How long does Copyright last?
- For literary, dramatic and musical works that were published during the lifetime of the author, copyright lasts for 70 years from the end of the year in which the author died.
- For published sound recordings and films, the duration of copyright is 70 years from the end of the year in which the recording or film was published.
Where such items remain unpublished, the copyright term may not commence until publication takes place. In contrast, for artistic works, copyright lasts for the life of the artist plus 70 years, and publication status is irrelevant.
The 70 year copyright terms above came into effect on 1 January 2005 when the Australia-US Free Trade Agreement (AUSFTA) amendments were made to the Copyright Act. The previous terms were generally 50 years and the 2005 changes were not applied retrospectively or to government publications.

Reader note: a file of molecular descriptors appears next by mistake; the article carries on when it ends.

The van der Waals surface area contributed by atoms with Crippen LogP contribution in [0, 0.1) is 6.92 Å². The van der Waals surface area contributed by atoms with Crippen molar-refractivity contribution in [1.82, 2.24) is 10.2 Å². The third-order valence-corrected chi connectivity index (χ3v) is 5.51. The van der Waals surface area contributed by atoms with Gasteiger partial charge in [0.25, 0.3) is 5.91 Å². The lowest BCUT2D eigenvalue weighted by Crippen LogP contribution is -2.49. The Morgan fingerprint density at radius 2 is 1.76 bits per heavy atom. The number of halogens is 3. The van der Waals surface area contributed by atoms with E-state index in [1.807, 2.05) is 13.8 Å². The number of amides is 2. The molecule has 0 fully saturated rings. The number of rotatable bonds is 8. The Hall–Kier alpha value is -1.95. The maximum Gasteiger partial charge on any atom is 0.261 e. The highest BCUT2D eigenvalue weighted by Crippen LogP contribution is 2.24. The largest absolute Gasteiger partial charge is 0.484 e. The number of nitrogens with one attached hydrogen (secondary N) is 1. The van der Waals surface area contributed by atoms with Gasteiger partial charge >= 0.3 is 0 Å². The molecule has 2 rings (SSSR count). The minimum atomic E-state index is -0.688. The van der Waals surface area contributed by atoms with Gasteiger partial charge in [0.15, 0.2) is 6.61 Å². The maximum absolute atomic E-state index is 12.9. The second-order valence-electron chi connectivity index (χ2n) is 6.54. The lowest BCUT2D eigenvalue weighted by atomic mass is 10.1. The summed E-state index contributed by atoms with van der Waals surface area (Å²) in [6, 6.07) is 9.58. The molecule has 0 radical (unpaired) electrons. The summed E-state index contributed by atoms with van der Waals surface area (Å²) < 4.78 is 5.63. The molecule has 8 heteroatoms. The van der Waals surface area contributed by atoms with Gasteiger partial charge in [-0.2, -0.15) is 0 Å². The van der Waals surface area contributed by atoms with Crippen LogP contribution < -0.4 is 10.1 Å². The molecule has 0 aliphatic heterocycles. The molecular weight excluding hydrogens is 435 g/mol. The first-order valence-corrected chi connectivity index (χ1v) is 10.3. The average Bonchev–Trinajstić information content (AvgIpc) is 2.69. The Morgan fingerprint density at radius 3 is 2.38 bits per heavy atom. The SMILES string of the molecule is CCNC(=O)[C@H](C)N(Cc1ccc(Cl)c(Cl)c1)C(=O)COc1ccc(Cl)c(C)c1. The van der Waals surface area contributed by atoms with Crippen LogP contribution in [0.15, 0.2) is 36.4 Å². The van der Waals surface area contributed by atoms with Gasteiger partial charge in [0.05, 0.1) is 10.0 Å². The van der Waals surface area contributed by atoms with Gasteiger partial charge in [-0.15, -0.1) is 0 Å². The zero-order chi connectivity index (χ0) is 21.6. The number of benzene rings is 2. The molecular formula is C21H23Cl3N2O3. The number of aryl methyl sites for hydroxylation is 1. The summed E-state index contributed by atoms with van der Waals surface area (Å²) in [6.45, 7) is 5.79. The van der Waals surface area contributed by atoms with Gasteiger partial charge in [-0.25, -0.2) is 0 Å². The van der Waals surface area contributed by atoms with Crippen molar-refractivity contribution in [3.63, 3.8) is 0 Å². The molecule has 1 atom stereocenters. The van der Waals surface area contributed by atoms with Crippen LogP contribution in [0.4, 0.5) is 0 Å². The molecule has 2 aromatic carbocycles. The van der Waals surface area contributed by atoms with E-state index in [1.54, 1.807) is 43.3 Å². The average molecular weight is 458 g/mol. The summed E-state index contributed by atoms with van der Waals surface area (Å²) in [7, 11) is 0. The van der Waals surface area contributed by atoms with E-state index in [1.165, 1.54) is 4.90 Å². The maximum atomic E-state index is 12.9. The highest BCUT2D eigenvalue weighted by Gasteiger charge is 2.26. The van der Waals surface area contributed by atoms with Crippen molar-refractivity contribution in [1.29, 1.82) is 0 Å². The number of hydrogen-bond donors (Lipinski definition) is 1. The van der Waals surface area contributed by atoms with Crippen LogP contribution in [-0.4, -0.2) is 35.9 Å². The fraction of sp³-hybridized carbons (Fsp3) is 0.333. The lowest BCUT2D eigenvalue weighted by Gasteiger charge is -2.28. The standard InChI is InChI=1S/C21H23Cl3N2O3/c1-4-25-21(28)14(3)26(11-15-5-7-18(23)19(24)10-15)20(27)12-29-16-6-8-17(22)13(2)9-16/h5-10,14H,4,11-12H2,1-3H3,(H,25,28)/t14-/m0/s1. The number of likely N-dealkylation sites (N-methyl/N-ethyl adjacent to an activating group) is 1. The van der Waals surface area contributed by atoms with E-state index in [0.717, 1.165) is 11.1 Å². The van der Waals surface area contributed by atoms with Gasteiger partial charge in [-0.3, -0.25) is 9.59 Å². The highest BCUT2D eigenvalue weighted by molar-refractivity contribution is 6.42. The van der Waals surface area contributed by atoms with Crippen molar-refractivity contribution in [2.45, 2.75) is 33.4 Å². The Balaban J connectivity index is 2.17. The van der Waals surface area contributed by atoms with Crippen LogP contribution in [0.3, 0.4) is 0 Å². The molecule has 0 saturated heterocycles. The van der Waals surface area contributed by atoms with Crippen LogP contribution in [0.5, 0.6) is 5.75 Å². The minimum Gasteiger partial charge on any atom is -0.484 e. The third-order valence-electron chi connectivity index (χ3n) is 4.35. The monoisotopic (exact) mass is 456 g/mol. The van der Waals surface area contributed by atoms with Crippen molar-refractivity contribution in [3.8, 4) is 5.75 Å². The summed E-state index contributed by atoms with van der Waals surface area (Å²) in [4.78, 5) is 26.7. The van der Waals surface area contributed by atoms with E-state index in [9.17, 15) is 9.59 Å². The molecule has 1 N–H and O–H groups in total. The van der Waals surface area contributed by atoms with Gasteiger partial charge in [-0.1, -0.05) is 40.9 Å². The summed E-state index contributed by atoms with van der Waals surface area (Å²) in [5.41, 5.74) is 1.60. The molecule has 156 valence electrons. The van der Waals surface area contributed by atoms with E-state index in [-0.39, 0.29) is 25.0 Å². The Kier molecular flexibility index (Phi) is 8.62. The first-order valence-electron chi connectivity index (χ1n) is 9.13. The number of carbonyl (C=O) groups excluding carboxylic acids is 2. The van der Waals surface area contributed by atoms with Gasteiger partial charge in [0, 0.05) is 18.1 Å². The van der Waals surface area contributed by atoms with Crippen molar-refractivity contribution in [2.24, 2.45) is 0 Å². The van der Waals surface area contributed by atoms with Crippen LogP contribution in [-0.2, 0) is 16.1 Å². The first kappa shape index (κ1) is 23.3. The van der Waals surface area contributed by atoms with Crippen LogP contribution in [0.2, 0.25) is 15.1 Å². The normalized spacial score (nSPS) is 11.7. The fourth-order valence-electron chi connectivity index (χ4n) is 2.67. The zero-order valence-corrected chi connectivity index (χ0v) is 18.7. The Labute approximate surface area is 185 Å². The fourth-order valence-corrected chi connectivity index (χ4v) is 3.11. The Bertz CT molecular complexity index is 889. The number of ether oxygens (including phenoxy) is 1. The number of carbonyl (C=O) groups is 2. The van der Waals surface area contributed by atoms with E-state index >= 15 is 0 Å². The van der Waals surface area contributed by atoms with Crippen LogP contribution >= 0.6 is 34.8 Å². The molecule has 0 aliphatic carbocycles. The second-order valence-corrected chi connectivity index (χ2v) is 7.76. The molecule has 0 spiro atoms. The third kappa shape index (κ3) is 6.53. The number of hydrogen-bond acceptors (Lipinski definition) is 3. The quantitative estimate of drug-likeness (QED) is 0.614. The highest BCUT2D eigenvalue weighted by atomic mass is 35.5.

To calculate the copyright status of older works, find out if the period of copyright protection expired by 1 January 2005. For example, if an author died prior to 1 January 1955, works published during his or her lifetime are now out of copyright because the 50 year period of copyright protection elapsed by 1 January 2005.
For more information on calculating the duration of copyright see the Australian Copyright Council information sheet Duration of copyright (G023), available from their website.
Page last updated: Friday 31 January 2014